I fear the inherent nature of these intermittent posts may have misrepresented Julie’s hospitalizations as isolated interruptions in her otherwise tranquil life. Understanding the health and healthcare context in which these admissions occurred is key to correcting that misperception. Julie’s breast cancer was originally diagnosed almost 20 years prior to this hospitalization. Over the years, she had undergone multiple courses of chemotherapy and radiation therapy as well as several operations and untold office appointments with her doctors. By this time, medication side-effects had damaged her kidneys to the point they no longer functioned, requiring her to undergo hemodialysis or peritoneal dialysis. In the preceding twelve months, there had been three hospitalizations of a week or more, several emergency room visits, and dozens of urgent phone consultations. She was on many medications (including a couple that required injections which I gave because she could no longer manage them) prescribed by at least five different physicians, and it was the unusual week in which no changes were made in her regimen. I had, by now, set up a spreadsheet on the computer to track her medications. The consequences of her illnesses and the side-effects of her treatments typically resulted in ongoing bone, muscle, and joint pain, nausea, vomiting, vertigo, vision and hearing loss, mood fluctuations, and extreme fatigue. Prolonged episodes of confusion, semi-comatose periods, and frank delusions were not unusual. While Julie’s life did not consist exclusively of her disease and its treatment, I hope this provides a sense of her daily routine when she was not an inpatient.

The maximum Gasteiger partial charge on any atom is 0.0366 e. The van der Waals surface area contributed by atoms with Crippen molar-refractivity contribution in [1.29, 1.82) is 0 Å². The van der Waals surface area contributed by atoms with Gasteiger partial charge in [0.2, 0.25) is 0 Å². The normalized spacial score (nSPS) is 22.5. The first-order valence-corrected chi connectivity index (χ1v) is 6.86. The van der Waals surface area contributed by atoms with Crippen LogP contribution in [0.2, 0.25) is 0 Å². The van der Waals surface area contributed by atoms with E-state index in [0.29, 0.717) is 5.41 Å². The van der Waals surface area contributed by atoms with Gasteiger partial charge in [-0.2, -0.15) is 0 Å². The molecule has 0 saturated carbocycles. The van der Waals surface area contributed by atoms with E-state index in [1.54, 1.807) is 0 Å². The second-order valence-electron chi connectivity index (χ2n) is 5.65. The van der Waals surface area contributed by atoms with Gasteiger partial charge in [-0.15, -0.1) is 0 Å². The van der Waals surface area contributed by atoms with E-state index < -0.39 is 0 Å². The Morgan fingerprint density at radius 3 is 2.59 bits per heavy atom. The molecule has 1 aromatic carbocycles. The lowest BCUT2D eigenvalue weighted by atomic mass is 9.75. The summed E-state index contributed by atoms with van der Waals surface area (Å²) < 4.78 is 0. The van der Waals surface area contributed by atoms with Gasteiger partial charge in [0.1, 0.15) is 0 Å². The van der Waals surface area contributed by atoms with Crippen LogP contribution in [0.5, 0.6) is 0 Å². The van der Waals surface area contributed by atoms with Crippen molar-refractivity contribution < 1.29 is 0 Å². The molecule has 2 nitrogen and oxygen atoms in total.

Email Report Of Julie’s June 1999 Hospitalization
Thursday, June 10, 1999 5:25 PM